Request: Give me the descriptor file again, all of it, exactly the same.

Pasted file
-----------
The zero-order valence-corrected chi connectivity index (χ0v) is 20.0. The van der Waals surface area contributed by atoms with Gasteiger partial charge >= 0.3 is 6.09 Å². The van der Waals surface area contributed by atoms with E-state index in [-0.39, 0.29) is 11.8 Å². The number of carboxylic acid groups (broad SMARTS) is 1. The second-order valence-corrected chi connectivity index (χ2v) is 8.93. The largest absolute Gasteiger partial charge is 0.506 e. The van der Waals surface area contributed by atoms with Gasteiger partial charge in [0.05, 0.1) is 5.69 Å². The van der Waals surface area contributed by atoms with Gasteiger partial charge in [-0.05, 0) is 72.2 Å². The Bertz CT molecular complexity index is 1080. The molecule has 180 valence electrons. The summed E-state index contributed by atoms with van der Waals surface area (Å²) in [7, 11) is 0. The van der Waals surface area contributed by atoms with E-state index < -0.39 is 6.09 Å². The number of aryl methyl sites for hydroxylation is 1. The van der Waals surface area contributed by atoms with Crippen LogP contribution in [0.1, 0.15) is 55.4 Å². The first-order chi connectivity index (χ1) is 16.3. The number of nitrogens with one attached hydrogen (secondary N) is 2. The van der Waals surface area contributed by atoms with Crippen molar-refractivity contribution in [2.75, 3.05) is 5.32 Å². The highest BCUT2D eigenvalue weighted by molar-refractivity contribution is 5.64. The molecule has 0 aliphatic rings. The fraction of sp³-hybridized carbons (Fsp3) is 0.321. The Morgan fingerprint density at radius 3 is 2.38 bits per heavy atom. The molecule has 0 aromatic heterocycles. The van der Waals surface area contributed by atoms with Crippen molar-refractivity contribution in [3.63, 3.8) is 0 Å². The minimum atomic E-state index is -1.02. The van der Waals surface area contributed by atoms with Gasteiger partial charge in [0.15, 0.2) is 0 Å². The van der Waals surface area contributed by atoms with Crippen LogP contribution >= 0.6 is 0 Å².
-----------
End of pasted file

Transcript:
The zero-order valence-corrected chi connectivity index (χ0v) is 20.0. The van der Waals surface area contributed by atoms with Gasteiger partial charge >= 0.3 is 6.09 Å². The van der Waals surface area contributed by atoms with E-state index in [-0.39, 0.29) is 11.8 Å². The number of carboxylic acid groups (broad SMARTS) is 1. The second-order valence-corrected chi connectivity index (χ2v) is 8.93. The largest absolute Gasteiger partial charge is 0.506 e. The van der Waals surface area contributed by atoms with Gasteiger partial charge in [0.05, 0.1) is 5.69 Å². The van der Waals surface area contributed by atoms with Gasteiger partial charge in [-0.05, 0) is 72.2 Å². The Bertz CT molecular complexity index is 1080. The molecule has 180 valence electrons. The summed E-state index contributed by atoms with van der Waals surface area (Å²) in [7, 11) is 0. The van der Waals surface area contributed by atoms with E-state index < -0.39 is 6.09 Å². The number of aryl methyl sites for hydroxylation is 1. The van der Waals surface area contributed by atoms with Crippen LogP contribution in [0.1, 0.15) is 55.4 Å². The first-order chi connectivity index (χ1) is 16.3. The number of nitrogens with one attached hydrogen (secondary N) is 2. The van der Waals surface area contributed by atoms with Crippen molar-refractivity contribution in [2.75, 3.05) is 5.32 Å². The highest BCUT2D eigenvalue weighted by molar-refractivity contribution is 5.64. The molecule has 0 aliphatic rings. The fraction of sp³-hybridized carbons (Fsp3) is 0.321. The Morgan fingerprint density at radius 3 is 2.38 bits per heavy atom. The molecule has 0 aromatic heterocycles. The van der Waals surface area contributed by atoms with Crippen molar-refractivity contribution in [3.63, 3.8) is 0 Å². The minimum atomic E-state index is -1.02. The van der Waals surface area contributed by atoms with Gasteiger partial charge in [0.15, 0.2) is 0 Å². The van der Waals surface area contributed by atoms with Crippen LogP contribution >= 0.6 is 0 Å².